Saturday, January 13, 2007

Choosing Sides in a Civil War

This entire article is worth reading if you have the time. But here's a teaser.

The teaser doesn't explicitly say that Al Qaeda came to Iraq because the US was there, that is the inescapable implication of what the Sunni commander says.

Abu Aisha, a mid-level Sunni commander, had come to understand that the threat from the Shia was perhaps greater than his need to fight the occupying Americans...."There is a new jihad now,"..."The jihad now is against the Shia, not the Americans."

In Ramadi there was still jihad against the Americans because there were no Shia to fight, but in Baghdad his group only attacked the Americans if they were with Shia army forces or were coming to arrest someone.

"We have been deceived by the jihadi Arabs," he admitted, in reference to al-Qaida and foreign fighters. "They had an international agenda and we implemented it. But now all the leadership of the jihad in Iraq are Iraqis."

Abu Aisha went on to describe how the Sunnis were reorganising. After Sunni families had been expelled from mixed areas throughout Baghdad, his area in the western suburbs was prepared to defend itself against any militia attack.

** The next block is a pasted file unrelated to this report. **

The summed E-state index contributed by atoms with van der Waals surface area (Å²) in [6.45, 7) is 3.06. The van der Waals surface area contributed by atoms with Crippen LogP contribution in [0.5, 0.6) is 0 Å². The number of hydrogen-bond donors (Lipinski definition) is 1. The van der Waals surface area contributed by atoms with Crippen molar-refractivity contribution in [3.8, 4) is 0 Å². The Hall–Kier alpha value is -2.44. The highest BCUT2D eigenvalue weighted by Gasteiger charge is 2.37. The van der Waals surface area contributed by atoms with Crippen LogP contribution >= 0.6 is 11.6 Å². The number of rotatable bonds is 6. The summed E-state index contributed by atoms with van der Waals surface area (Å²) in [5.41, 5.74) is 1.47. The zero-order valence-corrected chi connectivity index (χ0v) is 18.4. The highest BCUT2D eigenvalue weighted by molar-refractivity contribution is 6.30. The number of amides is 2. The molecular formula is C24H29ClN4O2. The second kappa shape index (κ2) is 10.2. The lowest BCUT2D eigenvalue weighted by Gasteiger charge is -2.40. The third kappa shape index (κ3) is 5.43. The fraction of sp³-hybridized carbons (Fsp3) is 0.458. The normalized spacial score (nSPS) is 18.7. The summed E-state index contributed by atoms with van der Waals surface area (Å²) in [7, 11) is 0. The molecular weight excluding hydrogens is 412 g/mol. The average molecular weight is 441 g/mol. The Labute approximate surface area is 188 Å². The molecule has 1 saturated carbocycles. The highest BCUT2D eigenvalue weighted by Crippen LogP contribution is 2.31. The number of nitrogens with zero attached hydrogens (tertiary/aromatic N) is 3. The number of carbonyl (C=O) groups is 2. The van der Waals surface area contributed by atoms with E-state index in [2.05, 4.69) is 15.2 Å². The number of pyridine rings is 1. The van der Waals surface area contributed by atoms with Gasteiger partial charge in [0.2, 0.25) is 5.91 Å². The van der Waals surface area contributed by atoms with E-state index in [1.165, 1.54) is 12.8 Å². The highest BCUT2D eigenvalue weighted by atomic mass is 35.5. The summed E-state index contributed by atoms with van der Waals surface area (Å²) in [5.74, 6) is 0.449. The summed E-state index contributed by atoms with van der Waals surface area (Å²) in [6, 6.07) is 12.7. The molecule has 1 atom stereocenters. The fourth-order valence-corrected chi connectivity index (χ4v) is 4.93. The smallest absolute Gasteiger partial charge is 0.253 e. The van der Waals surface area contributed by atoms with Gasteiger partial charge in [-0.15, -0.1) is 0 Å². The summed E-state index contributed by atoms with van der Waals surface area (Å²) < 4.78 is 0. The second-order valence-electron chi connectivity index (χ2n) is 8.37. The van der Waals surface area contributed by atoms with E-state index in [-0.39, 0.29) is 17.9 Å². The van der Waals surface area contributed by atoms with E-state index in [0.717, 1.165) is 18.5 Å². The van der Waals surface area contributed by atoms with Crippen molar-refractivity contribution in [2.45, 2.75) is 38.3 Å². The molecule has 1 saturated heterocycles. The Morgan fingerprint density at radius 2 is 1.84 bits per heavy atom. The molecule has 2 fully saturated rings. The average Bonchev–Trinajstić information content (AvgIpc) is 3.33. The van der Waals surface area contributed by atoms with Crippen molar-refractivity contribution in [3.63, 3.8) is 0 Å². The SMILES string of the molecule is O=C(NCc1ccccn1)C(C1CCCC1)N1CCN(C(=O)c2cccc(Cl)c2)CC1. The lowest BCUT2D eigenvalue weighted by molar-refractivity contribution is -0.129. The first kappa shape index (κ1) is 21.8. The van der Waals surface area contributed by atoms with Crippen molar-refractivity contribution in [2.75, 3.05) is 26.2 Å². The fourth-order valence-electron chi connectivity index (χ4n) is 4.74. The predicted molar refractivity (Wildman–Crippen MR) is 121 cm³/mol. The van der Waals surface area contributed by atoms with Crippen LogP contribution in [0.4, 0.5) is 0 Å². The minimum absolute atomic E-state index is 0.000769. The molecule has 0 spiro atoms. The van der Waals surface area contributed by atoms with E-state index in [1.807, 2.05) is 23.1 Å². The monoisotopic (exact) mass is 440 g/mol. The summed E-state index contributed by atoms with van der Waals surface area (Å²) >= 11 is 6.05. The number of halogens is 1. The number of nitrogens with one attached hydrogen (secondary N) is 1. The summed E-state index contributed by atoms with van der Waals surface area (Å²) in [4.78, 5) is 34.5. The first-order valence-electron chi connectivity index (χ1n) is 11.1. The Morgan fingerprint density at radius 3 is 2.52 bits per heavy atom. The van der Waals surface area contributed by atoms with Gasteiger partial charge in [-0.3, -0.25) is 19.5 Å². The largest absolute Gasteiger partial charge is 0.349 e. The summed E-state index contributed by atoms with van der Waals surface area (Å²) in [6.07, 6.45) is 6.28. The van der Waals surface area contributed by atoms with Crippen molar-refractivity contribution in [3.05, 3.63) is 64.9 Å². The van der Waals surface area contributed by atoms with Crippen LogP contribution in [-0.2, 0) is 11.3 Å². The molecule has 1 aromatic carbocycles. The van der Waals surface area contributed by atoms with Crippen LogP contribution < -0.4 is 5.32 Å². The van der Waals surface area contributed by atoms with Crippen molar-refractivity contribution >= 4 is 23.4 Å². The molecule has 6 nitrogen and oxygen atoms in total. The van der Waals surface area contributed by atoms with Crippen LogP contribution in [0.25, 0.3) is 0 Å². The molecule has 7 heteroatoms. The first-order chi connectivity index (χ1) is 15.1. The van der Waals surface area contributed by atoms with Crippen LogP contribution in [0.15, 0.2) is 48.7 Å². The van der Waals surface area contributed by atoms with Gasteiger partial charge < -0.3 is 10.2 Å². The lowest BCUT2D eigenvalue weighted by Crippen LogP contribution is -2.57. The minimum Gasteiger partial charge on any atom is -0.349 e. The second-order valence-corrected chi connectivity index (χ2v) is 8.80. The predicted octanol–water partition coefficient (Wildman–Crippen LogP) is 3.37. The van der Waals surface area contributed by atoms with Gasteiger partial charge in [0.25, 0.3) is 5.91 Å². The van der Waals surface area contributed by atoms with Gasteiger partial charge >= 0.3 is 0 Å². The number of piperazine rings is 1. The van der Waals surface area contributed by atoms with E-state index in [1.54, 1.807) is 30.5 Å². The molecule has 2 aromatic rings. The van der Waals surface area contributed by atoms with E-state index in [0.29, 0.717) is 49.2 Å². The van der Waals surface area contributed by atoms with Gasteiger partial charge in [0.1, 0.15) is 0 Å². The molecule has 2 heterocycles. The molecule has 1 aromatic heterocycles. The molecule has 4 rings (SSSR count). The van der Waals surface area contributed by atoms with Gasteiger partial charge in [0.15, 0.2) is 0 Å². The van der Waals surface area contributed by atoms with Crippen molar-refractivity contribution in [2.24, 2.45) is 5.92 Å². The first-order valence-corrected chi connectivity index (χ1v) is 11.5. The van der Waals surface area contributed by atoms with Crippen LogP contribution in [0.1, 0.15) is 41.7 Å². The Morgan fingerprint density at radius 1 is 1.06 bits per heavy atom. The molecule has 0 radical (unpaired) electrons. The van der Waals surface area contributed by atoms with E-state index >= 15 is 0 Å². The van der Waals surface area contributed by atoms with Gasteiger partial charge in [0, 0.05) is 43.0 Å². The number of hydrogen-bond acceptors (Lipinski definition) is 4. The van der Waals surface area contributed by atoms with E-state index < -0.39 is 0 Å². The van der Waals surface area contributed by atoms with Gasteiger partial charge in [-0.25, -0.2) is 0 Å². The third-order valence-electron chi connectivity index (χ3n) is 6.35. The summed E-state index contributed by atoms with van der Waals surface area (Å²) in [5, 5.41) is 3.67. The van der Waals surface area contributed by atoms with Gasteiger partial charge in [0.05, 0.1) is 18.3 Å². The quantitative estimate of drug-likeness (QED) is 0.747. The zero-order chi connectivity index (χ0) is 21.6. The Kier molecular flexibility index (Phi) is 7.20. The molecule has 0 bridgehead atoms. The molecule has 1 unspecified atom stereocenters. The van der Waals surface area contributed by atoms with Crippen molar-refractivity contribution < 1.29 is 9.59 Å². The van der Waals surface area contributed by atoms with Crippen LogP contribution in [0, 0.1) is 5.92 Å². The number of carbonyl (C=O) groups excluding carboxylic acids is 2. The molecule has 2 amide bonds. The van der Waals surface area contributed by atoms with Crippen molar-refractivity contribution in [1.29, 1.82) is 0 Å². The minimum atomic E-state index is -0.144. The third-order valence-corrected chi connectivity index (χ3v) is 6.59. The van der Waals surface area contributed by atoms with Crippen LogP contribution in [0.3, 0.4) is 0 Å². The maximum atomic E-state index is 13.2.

"[Sunni]areas are becoming part of the new Islamic state of Iraq, each with an emir in charge." Increasingly the Iraqi insurgency is moving away from its cellular structure and becoming organised according to neighbourhood. Local defence committees have intertwined into the insurgent movement.

"Each group is in charge of a specific street," Abu Aisha said. "We have defence lines, trenches and booby traps. When the Americans arrive we let them go through, but if they show up with Iraqi troops, then it's a fight." |Guardian|(emphasis added)


The press keeps comparing our involvement in Iraq to a quagmire or quicksand where every step takes you deeper and the more you resist the further you sink.

It's a descriptive metaphor, but I think a hornet's nest is perhaps a better description. Little insects are attacking us (and each other) from all sides. Individually the attacks are insignificant, but together they are debilitating.

Yet we stand in the middle of the hornet's nest assuring ourselves that we can win the war against the hornets, when probably the best action is the run like hell, knowing some of the hornets will come after us, no matter what we do.

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